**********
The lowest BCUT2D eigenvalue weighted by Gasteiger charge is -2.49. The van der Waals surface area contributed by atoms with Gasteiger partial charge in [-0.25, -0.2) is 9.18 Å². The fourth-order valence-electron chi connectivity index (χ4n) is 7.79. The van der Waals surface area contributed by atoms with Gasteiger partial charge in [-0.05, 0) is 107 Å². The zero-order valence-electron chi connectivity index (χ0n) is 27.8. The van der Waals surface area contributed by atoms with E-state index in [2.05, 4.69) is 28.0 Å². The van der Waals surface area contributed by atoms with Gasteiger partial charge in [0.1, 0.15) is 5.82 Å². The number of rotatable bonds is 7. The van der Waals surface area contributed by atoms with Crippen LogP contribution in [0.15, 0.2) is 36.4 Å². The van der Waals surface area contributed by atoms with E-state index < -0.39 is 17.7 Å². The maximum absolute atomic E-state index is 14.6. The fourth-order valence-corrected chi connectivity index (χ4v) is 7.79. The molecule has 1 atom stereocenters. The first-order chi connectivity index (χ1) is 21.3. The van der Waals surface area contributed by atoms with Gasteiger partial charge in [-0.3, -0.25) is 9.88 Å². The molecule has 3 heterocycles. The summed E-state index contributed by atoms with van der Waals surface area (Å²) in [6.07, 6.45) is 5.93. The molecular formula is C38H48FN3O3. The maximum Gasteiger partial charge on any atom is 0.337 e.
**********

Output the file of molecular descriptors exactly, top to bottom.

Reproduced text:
The lowest BCUT2D eigenvalue weighted by Gasteiger charge is -2.49. The van der Waals surface area contributed by atoms with Gasteiger partial charge in [-0.25, -0.2) is 9.18 Å². The fourth-order valence-electron chi connectivity index (χ4n) is 7.79. The van der Waals surface area contributed by atoms with Gasteiger partial charge in [-0.05, 0) is 107 Å². The zero-order valence-electron chi connectivity index (χ0n) is 27.8. The van der Waals surface area contributed by atoms with E-state index in [2.05, 4.69) is 28.0 Å². The van der Waals surface area contributed by atoms with Gasteiger partial charge in [0.1, 0.15) is 5.82 Å². The number of rotatable bonds is 7. The van der Waals surface area contributed by atoms with Crippen LogP contribution in [0.15, 0.2) is 36.4 Å². The van der Waals surface area contributed by atoms with E-state index < -0.39 is 17.7 Å². The maximum absolute atomic E-state index is 14.6. The fourth-order valence-corrected chi connectivity index (χ4v) is 7.79. The molecule has 1 atom stereocenters. The first-order chi connectivity index (χ1) is 21.3. The van der Waals surface area contributed by atoms with Gasteiger partial charge in [-0.3, -0.25) is 9.88 Å². The molecule has 3 heterocycles. The summed E-state index contributed by atoms with van der Waals surface area (Å²) in [6.07, 6.45) is 5.93. The molecular formula is C38H48FN3O3. The maximum Gasteiger partial charge on any atom is 0.337 e.